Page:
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Topic of the month April: 2015 is normative screening useful


The approaches to responsible investment are various and differ country by country. Among those approaches, several investors use the so-called normative screening, which generally speaking lead to the set-up of an exclusion list of companies that violate those norms as a result. Is this approach useful or not?

Universally undisputable fundamental norms
The normative screening consists of distinguishing companies that comply or not with fundamental international norms. These are those universally recognised related to human and labour rights and environment protection. The main used ones are the international conventions issued from the International Labour Organisations for example, or the OECD guidelines for multinationals, or the 10 principles of the United Nations Global Compact. These latter principles are integrated in all our sustainable strategies at Petercam Institutional Asset Management, given their universality and legitimacy. Indeed, these are articulated over four key themes, which are clearly for us the basic requirement for a responsible investment, namely human and labour rights, environment protection and corruption prevention (pls. see also box with explanations).

Reputational risk as the key driver
The normative screening aims at protecting investors from the reputational risk by helping to avoid “black sheep” and the too controversial companies. The violation of one of these norms can result in the exclusion of the company from the eligible universes. These lists aim to shield major investors, mainly those involved in public money management from reputational risks for the company, as well as litigation costs or operational risks, sometimes threatening the very survival of the company in question.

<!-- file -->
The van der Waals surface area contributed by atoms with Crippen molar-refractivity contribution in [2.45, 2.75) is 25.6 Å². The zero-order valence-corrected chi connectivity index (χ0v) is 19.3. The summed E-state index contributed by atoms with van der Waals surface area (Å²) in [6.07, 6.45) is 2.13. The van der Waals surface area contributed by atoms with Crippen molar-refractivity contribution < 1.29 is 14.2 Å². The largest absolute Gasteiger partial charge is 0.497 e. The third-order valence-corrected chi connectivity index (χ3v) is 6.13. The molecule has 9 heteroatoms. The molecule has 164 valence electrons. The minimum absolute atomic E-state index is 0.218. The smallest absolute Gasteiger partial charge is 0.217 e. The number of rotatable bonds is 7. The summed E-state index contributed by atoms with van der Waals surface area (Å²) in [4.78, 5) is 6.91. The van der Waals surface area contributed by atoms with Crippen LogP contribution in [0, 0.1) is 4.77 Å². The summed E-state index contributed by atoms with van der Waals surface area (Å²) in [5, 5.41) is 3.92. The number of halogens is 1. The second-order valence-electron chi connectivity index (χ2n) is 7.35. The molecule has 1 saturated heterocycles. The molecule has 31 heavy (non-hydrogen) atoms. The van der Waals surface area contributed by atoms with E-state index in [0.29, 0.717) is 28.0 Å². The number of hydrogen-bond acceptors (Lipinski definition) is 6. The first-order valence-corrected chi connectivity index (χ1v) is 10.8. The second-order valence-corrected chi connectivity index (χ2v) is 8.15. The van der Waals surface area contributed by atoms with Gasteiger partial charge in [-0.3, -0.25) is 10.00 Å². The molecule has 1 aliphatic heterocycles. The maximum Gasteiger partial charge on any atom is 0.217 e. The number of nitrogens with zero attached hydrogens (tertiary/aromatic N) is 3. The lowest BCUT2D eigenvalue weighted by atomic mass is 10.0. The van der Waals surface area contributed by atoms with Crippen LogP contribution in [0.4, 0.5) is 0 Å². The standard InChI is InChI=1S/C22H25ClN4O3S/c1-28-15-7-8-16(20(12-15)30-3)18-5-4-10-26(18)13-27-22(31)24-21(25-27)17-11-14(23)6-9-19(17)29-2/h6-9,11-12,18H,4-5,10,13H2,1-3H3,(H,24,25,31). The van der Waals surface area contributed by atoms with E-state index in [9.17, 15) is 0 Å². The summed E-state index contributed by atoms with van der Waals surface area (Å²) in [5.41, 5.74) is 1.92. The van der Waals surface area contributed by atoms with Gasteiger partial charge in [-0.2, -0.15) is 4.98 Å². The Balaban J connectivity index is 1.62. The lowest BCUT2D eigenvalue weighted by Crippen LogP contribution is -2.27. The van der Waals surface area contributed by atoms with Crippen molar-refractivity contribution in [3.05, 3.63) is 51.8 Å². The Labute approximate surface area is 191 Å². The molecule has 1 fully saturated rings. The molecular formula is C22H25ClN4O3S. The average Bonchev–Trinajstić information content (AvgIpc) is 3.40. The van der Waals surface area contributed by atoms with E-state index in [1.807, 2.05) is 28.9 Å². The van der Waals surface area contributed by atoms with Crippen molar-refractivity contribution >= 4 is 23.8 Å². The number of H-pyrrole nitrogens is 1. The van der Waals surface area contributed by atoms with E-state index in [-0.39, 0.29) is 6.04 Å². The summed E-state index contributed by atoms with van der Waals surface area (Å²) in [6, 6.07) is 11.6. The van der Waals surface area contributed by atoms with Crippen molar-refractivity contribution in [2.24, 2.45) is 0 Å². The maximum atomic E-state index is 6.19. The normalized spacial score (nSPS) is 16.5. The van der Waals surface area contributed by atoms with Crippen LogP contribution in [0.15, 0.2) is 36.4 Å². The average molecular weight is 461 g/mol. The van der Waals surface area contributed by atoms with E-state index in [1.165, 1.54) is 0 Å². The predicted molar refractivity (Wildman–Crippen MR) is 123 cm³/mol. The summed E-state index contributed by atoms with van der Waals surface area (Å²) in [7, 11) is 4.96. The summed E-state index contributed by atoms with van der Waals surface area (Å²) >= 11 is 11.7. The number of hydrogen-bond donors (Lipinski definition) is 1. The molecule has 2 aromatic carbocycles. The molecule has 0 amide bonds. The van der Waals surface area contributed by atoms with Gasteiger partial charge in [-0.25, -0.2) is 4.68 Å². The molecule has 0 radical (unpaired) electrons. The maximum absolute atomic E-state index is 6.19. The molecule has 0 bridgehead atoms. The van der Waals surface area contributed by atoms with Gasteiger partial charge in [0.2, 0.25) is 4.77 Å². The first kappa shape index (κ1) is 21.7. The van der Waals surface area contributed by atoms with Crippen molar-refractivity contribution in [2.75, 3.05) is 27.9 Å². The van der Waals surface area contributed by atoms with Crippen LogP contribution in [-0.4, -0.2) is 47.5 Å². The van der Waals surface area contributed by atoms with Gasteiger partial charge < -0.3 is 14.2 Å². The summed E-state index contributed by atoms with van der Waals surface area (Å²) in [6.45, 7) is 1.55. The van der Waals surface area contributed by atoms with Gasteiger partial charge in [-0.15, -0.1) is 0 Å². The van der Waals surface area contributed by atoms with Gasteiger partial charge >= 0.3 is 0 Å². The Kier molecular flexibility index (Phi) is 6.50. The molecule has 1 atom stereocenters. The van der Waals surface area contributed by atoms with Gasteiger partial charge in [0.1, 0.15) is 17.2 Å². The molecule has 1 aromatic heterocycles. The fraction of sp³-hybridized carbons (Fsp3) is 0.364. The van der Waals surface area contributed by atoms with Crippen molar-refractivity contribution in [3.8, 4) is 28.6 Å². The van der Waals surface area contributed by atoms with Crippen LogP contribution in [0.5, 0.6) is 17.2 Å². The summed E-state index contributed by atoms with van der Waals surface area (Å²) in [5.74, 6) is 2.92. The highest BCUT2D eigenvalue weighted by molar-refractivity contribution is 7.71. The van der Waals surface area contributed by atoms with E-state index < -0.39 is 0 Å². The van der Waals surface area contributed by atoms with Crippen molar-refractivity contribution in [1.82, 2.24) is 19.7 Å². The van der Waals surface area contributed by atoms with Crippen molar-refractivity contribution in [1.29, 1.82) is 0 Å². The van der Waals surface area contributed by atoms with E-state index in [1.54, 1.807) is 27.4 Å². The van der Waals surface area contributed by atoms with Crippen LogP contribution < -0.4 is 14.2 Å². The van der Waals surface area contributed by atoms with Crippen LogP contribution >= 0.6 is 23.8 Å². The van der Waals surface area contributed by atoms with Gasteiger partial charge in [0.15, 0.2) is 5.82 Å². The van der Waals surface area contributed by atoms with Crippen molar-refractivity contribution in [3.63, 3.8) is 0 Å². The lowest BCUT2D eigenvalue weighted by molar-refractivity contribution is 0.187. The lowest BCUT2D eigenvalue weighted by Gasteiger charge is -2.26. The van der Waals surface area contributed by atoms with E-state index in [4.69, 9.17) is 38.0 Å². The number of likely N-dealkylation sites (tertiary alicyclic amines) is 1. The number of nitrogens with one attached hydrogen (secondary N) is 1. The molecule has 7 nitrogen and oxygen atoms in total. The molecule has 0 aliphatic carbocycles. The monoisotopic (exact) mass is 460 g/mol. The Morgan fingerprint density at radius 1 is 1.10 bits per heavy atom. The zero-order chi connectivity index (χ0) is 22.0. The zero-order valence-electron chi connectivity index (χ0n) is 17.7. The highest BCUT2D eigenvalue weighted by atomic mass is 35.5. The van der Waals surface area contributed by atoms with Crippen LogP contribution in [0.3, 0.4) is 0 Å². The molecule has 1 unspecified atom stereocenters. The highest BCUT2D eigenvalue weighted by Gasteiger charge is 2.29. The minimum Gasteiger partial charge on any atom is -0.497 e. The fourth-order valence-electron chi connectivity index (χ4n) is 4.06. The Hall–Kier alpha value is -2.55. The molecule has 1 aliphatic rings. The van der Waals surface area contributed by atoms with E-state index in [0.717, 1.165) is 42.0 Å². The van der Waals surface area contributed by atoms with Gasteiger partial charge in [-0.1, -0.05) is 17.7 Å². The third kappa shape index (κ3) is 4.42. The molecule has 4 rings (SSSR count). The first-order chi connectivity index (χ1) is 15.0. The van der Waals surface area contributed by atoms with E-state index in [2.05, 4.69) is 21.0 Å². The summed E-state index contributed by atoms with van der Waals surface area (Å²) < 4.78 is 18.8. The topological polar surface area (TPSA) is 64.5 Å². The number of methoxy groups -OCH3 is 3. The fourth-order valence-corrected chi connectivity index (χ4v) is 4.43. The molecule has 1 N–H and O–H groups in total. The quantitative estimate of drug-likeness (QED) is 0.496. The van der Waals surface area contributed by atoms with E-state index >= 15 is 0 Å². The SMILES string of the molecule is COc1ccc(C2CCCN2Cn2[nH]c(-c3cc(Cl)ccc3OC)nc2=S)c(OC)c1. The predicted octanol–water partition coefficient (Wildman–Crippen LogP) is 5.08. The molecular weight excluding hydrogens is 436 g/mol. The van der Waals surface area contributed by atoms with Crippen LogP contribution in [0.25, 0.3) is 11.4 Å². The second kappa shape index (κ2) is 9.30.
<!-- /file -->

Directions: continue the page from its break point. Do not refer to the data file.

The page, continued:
Accuracy and legitimacy of blacklists
The main issue of normative screening is the absence of consensus on the names which do not comply with the referred norms. It depends on the individual interpretation and assessment of the company’s behaviour.
The extra financial rating agencies can help here investors with a dedicated service to identify easier the potential non-compliant companies.

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Important in this case is the legitimacy and objectivity of the assessors of the companies. Furthermore the information must be relevant and updated. It must be well documented, which requires time. The issue with such reports and lists is the time lag between establishing the issue and reporting on it. A recent example is the discussion over the US company Lockheed Martin and its involvement in cluster munitions. Some private agencies argue that the company is not involved anymore in such activities, although the company is still on public reference lists used by some European governments.

Not only companies can be subject to exclusion but also countries can be named on black lists. There is e.g. also the case of Denmark, generally considered as one of the most sustainable countries in northern Europe. However, it was still on the black list of the Cluster Munition Report not that long ago, as the country had cluster munition stockpiles which were not yet destroyed. Meanwhile, in the 2014 Report this reference has been removed.

Next to these requirements, a company must be carefully assessed given the existing bias in the research and available information. Indeed, there is often a strong positive correlation between severe allegations and the size of the company, its listing on the stock exchange and the sector they operate in. The extractive sector, for instance, is often among the usual suspects for social and environmental allegations. Big multinationals, due to prolific press and media coverage, have a higher risk of being linked to controversial projects than small companies, whose advertising scope is rather limited.